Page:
Howard Fishman plays Howard Fishman

photo: Matt Licari

Howard Fishman, composer, guitarist and bandleader, has come to be recognized as one of today's most agile interpreters of the American songbook. Whether he is performing his own compositions or drawing on a seemingly endless repertoire of American popular music, it is all filtered through a sensibility and aesthetic entirely his own. Fishman's performances combine the exuberance and spontaneity of jazz with a storyteller's sense of drama, emotional depth and play. The All-Music Guide calls him "an important force in creative music," and The New York Times has written that his work "transcends time and idiom."

The Biting Fish Brass Band

photo: Matt Licari

A high-energy, contagiously exuberant five piece New Orleans-style brass band, THE BITING FISH is Howard Fishman’s tribute to the Big Easy, his former home.  The band performs originals mixed with a classic brass band repertoire of spirituals, blues, gospel and funk. Featuring tuba, trombone, trumpet and drums and vocals, this project is featured on the recording "BETTER GET RIGHT."

photo: New York Times

photo: New York Times

The Biting Fish have performed extensively in the USA and abroad, including headlining appearances at: Jazz at Lincoln Center, Le Poisson Rouge (NYC), Joe's Pub (NYC), Grand Opera House (DE), Garde Arts Center (CT), Reston Community Theater (VA), Augustibluus Festival (Estonia) and Storyville (Finland).

The "Basement Tapes" Project

Using Greil Marcus’ book THE OLD, WEIRD AMERICA as a touchstone, THE "BASEMENT TAPES" PROJECT explores the mysterious underground recordings made by Bob Dylan and The Band in 1967.  The project has been programmed to wide acclaim at a major national venues, including Lincoln Center’s “American Songbook” series, The Steppenwolf Theatre,  The Flynn Center in Burlington, VT and at Duke Performances in Durham, NC.

Photo: Jack Vartoogian

Photo: Jack Vartoogian

"One of the greatest performances I've seen in my life." - Carter Smith, Common Ground Concerts

"Fishman, much like Dylan himself, is loath to tarry very long in any one particular neck of the musical woods. Something of a sonic Zelig, Fishman works backward to get to the root of Dylan's source material, rather than attempting to drag the rustic songs into the 21st century." - David Sprague, VARIETY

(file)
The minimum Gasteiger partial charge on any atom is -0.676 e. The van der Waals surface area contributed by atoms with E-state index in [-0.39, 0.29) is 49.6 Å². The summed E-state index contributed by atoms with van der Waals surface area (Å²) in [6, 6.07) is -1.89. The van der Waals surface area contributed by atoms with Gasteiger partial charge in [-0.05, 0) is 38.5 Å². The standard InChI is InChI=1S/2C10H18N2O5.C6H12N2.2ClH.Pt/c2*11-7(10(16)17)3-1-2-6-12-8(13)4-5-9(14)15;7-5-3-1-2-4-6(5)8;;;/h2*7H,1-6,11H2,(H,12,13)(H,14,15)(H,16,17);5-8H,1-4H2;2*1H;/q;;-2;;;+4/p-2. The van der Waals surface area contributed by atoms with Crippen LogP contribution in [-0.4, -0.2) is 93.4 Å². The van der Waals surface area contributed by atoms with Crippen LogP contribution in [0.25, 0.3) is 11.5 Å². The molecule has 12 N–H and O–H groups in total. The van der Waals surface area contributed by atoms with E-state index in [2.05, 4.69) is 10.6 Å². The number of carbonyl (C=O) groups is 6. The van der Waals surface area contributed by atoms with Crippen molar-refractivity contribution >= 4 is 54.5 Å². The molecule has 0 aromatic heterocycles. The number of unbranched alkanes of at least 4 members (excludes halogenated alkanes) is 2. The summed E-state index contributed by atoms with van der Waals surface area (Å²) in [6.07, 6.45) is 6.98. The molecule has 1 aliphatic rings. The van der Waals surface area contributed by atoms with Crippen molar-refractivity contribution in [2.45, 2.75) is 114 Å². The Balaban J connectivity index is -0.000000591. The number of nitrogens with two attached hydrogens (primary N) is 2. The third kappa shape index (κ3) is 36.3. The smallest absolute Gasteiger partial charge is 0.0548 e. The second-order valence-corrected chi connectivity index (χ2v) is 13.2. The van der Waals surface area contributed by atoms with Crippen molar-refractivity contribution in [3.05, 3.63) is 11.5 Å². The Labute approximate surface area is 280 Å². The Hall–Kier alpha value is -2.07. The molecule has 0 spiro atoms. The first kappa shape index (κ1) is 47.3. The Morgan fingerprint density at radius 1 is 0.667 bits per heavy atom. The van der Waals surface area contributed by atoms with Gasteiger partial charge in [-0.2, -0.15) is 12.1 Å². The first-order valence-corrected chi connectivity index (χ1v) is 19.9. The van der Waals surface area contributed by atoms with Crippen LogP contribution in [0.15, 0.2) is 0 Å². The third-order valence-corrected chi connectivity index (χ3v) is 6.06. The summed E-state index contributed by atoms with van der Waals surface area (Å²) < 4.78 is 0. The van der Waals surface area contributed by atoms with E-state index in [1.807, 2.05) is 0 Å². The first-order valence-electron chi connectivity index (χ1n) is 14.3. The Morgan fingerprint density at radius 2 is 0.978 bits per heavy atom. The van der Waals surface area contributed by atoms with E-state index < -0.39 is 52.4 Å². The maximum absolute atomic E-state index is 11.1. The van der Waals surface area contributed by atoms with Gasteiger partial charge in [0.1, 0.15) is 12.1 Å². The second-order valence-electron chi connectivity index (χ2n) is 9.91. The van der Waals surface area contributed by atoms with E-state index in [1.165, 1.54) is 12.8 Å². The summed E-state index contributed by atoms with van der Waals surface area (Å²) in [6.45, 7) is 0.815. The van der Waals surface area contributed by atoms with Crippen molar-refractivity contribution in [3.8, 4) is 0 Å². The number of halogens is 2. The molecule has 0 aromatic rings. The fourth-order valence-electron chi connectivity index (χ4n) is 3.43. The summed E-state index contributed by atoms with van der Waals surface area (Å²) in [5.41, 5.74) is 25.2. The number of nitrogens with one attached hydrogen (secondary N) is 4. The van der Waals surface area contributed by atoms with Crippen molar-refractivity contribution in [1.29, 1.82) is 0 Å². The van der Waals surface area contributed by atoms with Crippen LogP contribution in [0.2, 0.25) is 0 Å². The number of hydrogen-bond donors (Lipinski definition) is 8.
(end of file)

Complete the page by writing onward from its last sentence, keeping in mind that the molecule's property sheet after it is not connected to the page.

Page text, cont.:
"Nothing short of spectacular. Dylan's Basement Tapes obviously are simply muse inspiration...the show is as much Fishman's creation as it is Dylan’s oeuvre. Everyone in Fishman's band is not just a virtuoso but a total innovator. Reminded me of the Rolling Thunder Review in 1975." - Donald Wilcox, Blues Revue Magazine

"Not a tribute...Aside from offering public performances of music that Dylan refuses to release, it presents an important critical lesson about Dylan's past-into-present musical relationship with The Band while using the songs themselves more as suggestions than scripts." - Grayson Currin, INDY WEEK

"Moving, full of pleasure and real—nothing virtual about it."  Marc Woodworth,  Salmagundi Magazine and author of How To Write About Music

"Beautiful and ethereal in a timeless way." - Brett Sigurdson, BURLINGTON WRITERS WORKSHOP

"Musically powerful...blew me away." - KEENE EQUINOX

Read More about Howard Fishman's "Basement Tapes" Project:

Q&A with Howard in SEVEN DAYS

For Howard Fishman, Dylan Is Just The Beginning, Troy Record

"Basement Tapes" Project videos & recording

Howard Fishman Quartet

The band that landed Fishman in New York City’s Algonquin Oak Room for an extended residency and went on to take Paris by storm, the Howard Fishman Quartet plays pre-war jazz, blues and standards with Fishman’s vocals and guitar accompanied by violin, trumpet and upright bass. Stephen Holden, writing in The New York Times, said “rather than studiously copying the sounds of the past, this band recombines familiar sounds to create its own brand of classicism [that] transcends time and idiom.” This band is featured on the recordings "The Howard Fishman Quartet" Volumes I, II and III.